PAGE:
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Foresters manage a variety of aspects of forested lands. Foresters arrange for the harvesting of timber from landowners. This includes a complete survey of the location, type, and amount of available timber. This process is called timber cruising. With this information, and the consent of federal agencies, they arrange a contract for a logging company to harvest the timber. Foresters must carefully consider the environmental impact that logging can have on wildlife habitats, water supplies, and soil stability. They must also address the need to preserve forests for recreational purposes.

Foresters also implement plans for growing new trees. This process is called regeneration. They carefully choose a site, clear brush and other debris, decide on the type and amount of trees to be planted, and closely monitor the overall health of the trees.

Foresters rely on several different tools. Clinometers measure tree height, increment borers and bark gauges measure tree growth, and diameter tapes measure the diameter of trees. Foresters also use aerial photographs and satellite imagery to assist in the monitoring of large land areas.

Education and Training

In the U.S., foresters may need the following education and training:

  • a bachelor's degree in forestry is required for most positions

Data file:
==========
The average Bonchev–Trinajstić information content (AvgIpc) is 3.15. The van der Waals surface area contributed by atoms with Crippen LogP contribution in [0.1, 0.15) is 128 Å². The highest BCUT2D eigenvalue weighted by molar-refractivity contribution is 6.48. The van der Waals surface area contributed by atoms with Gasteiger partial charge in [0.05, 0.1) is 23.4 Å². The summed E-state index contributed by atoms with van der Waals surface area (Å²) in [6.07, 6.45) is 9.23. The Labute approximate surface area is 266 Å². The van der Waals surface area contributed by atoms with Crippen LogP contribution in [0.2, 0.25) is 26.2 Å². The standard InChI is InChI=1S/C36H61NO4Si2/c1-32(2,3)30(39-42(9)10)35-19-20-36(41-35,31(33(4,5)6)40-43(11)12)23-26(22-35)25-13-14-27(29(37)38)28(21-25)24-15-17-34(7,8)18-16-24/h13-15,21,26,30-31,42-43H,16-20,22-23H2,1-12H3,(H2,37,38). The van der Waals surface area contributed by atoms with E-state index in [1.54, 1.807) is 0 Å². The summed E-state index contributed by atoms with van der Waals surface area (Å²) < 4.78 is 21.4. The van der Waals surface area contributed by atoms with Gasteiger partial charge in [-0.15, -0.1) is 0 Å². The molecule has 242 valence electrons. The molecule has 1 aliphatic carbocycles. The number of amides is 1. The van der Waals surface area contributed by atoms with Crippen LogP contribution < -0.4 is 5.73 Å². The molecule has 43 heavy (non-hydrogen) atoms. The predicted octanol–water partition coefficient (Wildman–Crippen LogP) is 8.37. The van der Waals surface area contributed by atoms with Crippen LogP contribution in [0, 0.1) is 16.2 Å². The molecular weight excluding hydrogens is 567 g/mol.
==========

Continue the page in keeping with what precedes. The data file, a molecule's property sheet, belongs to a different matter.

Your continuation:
• certain licensing requirements including completion of a bachelor's program in forestry and a passing grade on an exam must be met in some states

On the Job

Foresters spend much of their time outdoors conducting fieldwork. This may place them in remote locations working under harsh conditions. Foresters may walk long distances through densely wooded areas, help fight forest fires, and deal with all kinds of inclement weather. The remainder of a forester's time is usually spent in an office or laboratory. While much of a forester's work is carried out alone, foresters also consult with other forestry experts, landowners, loggers, government officials, and members of special interest groups.

Math on the Job

Foresters collect data, make measurements, and perform a wide variety of mathematical calculations. Their calculations help them to prepare financial contracts, predict timber demand, determine inventory, address environmental concerns, and manage regeneration projects.

Related Careers

  • conservationist
  • agricultural scientist
  • environmental engineer
  • wildlife manager
  • soil scientist

You can get more information about careers in forestry from the following sites:
Society of American Foresters (SAF)
USDA Forest Service